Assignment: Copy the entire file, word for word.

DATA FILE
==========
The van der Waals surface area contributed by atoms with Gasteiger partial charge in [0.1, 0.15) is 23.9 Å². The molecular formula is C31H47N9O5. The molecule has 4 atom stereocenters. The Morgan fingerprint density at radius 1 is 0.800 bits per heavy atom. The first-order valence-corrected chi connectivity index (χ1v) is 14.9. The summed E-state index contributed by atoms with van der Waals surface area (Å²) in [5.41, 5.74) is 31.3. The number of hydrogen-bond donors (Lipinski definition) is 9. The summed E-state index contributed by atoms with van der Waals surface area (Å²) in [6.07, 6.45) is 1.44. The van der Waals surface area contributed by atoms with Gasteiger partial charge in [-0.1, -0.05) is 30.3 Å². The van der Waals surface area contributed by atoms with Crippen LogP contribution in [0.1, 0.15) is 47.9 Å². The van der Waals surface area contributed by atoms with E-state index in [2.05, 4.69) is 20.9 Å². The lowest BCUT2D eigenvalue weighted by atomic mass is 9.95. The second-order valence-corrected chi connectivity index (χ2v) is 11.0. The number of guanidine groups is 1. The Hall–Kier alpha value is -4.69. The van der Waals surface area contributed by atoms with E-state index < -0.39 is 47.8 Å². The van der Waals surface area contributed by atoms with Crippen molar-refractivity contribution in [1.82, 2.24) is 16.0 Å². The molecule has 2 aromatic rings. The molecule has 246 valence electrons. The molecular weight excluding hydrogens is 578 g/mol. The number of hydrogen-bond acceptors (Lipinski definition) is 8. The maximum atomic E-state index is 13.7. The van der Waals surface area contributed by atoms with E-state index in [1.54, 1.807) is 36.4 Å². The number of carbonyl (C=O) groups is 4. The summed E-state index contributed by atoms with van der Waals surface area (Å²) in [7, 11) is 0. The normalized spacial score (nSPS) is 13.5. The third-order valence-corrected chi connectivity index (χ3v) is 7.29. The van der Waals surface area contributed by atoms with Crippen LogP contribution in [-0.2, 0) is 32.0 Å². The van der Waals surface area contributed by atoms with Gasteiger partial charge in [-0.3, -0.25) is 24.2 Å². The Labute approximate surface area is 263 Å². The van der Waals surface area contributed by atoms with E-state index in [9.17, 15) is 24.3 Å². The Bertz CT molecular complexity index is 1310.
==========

The van der Waals surface area contributed by atoms with Gasteiger partial charge in [0.1, 0.15) is 23.9 Å². The molecular formula is C31H47N9O5. The molecule has 4 atom stereocenters. The Morgan fingerprint density at radius 1 is 0.800 bits per heavy atom. The first-order valence-corrected chi connectivity index (χ1v) is 14.9. The summed E-state index contributed by atoms with van der Waals surface area (Å²) in [5.41, 5.74) is 31.3. The number of hydrogen-bond donors (Lipinski definition) is 9. The summed E-state index contributed by atoms with van der Waals surface area (Å²) in [6.07, 6.45) is 1.44. The van der Waals surface area contributed by atoms with Gasteiger partial charge in [-0.1, -0.05) is 30.3 Å². The van der Waals surface area contributed by atoms with Crippen LogP contribution in [0.1, 0.15) is 47.9 Å². The van der Waals surface area contributed by atoms with E-state index in [2.05, 4.69) is 20.9 Å². The lowest BCUT2D eigenvalue weighted by atomic mass is 9.95. The second-order valence-corrected chi connectivity index (χ2v) is 11.0. The number of guanidine groups is 1. The Hall–Kier alpha value is -4.69. The van der Waals surface area contributed by atoms with E-state index < -0.39 is 47.8 Å². The van der Waals surface area contributed by atoms with Crippen molar-refractivity contribution in [1.82, 2.24) is 16.0 Å². The molecule has 2 aromatic rings. The molecule has 246 valence electrons. The molecular weight excluding hydrogens is 578 g/mol. The number of hydrogen-bond acceptors (Lipinski definition) is 8. The maximum atomic E-state index is 13.7. The van der Waals surface area contributed by atoms with E-state index in [1.54, 1.807) is 36.4 Å². The number of carbonyl (C=O) groups is 4. The summed E-state index contributed by atoms with van der Waals surface area (Å²) in [7, 11) is 0. The normalized spacial score (nSPS) is 13.5. The third-order valence-corrected chi connectivity index (χ3v) is 7.29. The van der Waals surface area contributed by atoms with Crippen LogP contribution in [-0.2, 0) is 32.0 Å². The van der Waals surface area contributed by atoms with Gasteiger partial charge in [-0.3, -0.25) is 24.2 Å². The Labute approximate surface area is 263 Å². The van der Waals surface area contributed by atoms with E-state index in [9.17, 15) is 24.3 Å². The Bertz CT molecular complexity index is 1310.